Feb 6, 2013
Jan 2, 2008
Oct 7, 2008
Feb 6, 2013

Portrait of a Man

Portrait of a Man

c. 1795

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Nathaniel Plimer

(British, 1757–1822)

Watercolor on ivory in a period gold and hair frame

Framed: 9.2 x 7.7 cm (3 5/8 x 3 1/16 in.); Sight: 6.7 x 5.3 cm (2 5/8 x 2 1/16 in.)

The Edward B. Greene Collection 1941.562.1

Location

Did you know?

This piece has a companion in the collection, 1941.562.2, although their relationship is unknown.

Description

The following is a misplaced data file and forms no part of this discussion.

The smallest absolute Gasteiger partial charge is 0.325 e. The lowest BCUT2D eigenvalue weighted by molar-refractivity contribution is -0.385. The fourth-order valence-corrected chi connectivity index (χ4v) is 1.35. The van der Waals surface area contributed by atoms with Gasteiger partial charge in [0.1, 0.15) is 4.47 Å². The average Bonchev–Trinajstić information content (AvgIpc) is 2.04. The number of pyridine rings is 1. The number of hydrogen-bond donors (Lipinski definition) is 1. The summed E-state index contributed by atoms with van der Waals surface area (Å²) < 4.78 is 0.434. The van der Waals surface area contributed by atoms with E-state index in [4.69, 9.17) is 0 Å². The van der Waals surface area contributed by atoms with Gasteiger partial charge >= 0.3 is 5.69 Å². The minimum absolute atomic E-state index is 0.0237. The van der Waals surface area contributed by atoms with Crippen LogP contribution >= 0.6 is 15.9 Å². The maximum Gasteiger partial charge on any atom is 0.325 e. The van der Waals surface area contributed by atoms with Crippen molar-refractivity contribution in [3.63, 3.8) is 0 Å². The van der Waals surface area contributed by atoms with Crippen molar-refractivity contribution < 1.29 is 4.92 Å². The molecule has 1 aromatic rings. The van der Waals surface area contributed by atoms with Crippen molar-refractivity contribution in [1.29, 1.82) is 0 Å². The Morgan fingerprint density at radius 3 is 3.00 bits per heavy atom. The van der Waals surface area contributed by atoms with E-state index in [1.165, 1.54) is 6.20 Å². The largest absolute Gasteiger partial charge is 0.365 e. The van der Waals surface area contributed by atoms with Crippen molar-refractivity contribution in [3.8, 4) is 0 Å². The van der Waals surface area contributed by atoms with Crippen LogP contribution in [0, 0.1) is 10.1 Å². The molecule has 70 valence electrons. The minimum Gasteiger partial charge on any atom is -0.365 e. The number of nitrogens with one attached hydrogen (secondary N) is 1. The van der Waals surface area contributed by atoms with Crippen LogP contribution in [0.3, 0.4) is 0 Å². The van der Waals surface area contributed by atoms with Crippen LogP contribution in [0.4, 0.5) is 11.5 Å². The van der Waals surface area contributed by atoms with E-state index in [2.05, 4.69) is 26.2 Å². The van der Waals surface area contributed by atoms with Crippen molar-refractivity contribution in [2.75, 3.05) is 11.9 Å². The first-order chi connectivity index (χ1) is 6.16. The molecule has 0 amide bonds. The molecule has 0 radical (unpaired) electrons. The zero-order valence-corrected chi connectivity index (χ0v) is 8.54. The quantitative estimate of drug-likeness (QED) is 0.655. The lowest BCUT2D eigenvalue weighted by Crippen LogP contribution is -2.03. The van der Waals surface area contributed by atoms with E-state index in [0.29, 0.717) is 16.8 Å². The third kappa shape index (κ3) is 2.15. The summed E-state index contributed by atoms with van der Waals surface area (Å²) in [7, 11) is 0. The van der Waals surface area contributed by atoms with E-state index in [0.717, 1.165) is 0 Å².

The sitter's powdered hair is tied with a dark bow below the shoulders. He has gray eyes and wears a greenish-gray coat, white shirt, and cravat tied in a bow under his chin. The background is very pale, with ivory ground visible, but faintly light blue close to the head. Among the hallmarks of Nathaniel Plimer’s technique was the use of delicate stippling for the shadows of the face and the application of individual dots of paint to create the lower lid eyelashes. This portrait is probably the pendant to 1941.562.2. The female portrait is slightly larger than the male, and both date from c. 1795, the date at which a British man would have worn his hair powdered and his cravat tied in a bow. It is impossible to know for certain if these unidentified sitters were married, but the fact that they are housed in identical frames, which date from the same period as the paintings, suggests that they are a pair. Although husbands and wives often commissioned portraits in miniature simultaneously, the pairs were frequently divided over time through inheritance, loss, breakage, or independent sale. Both miniatures are housed in identical, wonderfully elaborate period gold frames with braided hairwork. The blue glass back of each has a plait of brown hair in its center. The hair incorporated into the framing of each miniature is approximately the same color, suggesting either that the couple had the same color hair or that the same hair was used in each frame. Traditionally, it was the hair of the sitter that was mounted with his or her miniature portrait. They are both unsigned, as was typical for Plimer’s works during this period.

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